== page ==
I don’t often can with Rainier cherries because they are fragile and expensive (and truly, I love eating them without any embellishments). However, I managed to get out to Rowand’s Farm in New Jersey this year while there were still some in the trees and picked enough that I felt okay about surrendering a few pounds to the canning pot.
The preservation technique for these cherries is similar to the one I use for the bourbon sour cherries I posted yesterday. The cherries are pitted and macerated with sugar. Once they’re juicy, you scrape them into a pot, add the lemon juice, and bring them to a boil.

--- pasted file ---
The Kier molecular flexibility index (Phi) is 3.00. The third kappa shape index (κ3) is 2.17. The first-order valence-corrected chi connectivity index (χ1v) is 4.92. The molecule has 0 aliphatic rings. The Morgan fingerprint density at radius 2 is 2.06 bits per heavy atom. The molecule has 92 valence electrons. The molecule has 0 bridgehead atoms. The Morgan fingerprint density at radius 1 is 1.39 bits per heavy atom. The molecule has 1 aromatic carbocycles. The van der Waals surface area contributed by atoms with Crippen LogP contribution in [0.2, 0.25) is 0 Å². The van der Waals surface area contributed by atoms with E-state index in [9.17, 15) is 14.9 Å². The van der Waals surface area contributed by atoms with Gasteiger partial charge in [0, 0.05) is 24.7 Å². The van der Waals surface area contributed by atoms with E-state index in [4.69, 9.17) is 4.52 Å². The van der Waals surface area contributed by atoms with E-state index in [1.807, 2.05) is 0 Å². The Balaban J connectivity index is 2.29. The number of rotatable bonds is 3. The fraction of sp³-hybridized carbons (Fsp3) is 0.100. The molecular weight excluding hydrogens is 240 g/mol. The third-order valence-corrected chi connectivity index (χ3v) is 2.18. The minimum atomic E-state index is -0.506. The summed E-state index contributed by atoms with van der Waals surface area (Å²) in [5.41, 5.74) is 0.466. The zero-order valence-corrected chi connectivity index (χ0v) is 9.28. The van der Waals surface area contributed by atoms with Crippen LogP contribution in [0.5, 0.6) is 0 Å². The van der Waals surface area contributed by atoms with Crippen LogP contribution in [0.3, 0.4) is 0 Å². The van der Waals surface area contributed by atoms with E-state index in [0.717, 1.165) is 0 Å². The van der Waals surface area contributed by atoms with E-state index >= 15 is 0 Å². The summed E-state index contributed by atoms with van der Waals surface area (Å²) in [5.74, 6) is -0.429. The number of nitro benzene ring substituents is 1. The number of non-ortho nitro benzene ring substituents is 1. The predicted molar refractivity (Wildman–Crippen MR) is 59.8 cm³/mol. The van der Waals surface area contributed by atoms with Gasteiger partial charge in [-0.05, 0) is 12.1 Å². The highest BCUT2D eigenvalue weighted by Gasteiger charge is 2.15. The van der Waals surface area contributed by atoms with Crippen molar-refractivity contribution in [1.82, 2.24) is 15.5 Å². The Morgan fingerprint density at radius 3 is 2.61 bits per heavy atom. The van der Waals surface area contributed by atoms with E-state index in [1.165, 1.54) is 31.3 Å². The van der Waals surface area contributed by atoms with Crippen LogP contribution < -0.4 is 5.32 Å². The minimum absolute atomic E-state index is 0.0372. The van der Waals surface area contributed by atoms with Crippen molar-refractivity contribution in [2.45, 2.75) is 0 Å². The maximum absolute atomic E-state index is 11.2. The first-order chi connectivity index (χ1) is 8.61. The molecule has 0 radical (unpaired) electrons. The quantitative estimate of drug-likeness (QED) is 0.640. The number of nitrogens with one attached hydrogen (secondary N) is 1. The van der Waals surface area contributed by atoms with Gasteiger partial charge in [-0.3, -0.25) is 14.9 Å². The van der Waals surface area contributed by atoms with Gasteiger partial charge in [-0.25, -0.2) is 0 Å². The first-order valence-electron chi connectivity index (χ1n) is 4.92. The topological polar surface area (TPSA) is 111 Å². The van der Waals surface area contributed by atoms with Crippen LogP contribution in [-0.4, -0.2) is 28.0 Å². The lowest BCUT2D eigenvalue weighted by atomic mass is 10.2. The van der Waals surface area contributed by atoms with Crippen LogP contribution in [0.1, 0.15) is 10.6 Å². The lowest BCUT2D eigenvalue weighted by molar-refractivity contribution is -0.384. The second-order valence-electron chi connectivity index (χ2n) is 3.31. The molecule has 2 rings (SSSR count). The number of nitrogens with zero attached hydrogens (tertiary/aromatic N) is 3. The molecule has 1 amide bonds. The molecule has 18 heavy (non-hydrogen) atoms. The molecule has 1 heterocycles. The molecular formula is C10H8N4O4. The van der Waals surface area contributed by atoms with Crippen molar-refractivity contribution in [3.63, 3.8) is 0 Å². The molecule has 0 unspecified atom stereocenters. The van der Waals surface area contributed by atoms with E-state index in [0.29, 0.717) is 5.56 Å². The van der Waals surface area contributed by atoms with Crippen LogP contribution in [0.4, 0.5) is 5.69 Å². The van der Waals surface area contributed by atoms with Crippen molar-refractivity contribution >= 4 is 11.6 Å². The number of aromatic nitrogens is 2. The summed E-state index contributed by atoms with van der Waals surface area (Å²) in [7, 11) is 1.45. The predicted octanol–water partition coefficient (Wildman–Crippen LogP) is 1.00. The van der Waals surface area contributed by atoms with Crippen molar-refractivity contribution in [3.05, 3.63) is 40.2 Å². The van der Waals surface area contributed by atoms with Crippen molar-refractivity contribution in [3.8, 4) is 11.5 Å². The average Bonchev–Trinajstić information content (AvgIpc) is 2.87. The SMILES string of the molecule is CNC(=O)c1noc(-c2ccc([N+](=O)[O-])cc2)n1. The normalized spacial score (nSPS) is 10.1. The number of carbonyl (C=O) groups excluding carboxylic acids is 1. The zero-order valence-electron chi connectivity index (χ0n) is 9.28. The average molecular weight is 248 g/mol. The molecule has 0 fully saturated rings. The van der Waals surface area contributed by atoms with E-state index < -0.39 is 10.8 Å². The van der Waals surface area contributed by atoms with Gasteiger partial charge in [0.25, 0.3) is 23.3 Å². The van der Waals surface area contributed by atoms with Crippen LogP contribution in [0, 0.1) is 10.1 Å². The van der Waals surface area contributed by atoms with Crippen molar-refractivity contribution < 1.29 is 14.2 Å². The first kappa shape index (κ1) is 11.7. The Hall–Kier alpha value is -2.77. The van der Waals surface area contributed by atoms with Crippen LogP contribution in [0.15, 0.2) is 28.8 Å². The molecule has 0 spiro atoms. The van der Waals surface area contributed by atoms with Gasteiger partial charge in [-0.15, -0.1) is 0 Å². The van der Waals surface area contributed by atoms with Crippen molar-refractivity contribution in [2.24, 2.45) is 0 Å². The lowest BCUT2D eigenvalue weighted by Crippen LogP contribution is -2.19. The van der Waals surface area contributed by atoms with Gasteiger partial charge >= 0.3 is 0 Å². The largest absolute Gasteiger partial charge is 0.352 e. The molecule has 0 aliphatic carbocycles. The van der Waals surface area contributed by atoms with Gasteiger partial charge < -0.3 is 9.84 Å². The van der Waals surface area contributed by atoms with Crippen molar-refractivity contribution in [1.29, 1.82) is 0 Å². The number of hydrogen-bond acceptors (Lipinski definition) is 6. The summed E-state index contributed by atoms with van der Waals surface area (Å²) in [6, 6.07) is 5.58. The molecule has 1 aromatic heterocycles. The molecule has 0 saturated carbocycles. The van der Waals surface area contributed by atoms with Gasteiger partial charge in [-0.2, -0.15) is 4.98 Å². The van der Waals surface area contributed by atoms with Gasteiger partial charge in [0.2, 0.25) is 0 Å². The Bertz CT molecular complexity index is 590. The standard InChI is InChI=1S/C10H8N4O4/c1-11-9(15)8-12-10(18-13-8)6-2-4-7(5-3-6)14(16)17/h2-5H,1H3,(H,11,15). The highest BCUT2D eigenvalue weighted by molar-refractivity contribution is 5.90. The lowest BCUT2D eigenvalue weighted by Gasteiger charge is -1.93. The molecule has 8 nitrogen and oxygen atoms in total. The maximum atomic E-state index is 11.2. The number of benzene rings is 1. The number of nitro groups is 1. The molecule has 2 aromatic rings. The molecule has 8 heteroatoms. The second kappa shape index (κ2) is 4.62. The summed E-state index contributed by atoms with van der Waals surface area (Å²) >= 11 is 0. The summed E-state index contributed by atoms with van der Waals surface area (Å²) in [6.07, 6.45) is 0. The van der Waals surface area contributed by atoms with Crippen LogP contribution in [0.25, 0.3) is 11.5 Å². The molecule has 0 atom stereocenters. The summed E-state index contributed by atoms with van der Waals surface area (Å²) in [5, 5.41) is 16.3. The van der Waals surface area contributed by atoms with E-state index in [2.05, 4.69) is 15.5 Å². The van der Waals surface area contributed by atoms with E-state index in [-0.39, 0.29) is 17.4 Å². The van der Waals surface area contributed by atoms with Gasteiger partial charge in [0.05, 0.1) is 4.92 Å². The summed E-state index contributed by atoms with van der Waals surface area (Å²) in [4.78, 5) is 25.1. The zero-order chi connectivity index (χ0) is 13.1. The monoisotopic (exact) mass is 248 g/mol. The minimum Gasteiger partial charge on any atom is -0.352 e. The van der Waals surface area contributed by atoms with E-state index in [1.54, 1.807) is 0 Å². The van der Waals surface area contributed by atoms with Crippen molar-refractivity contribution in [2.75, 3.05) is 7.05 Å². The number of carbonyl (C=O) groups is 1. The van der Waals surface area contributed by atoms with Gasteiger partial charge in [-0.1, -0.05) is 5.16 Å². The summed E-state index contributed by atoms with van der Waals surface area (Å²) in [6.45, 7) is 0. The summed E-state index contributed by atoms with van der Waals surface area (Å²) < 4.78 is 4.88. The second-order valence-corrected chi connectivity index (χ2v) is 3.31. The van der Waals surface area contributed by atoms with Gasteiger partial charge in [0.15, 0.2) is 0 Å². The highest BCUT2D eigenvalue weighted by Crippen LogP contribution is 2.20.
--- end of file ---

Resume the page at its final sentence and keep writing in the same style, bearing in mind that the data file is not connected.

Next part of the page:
They cook for just five or six minutes. This is long enough for the cherries to soften a bit, release the bulk of their internal air (so that they don’t float), and for the syrup to thicken a little. Once you determine that the cooking process has gone as long as is necessary, you add the almond extract so that the flavor doesn’t have time to evaporate (to make these even more closer to the sour cherries, you could use amaretto in place the extract).
Then they are ladled into jars, lidded, and processed in a boiling water bath canner. These are a treat spooned into oatmeal in the wintertime or portioned out over slices of poundcake.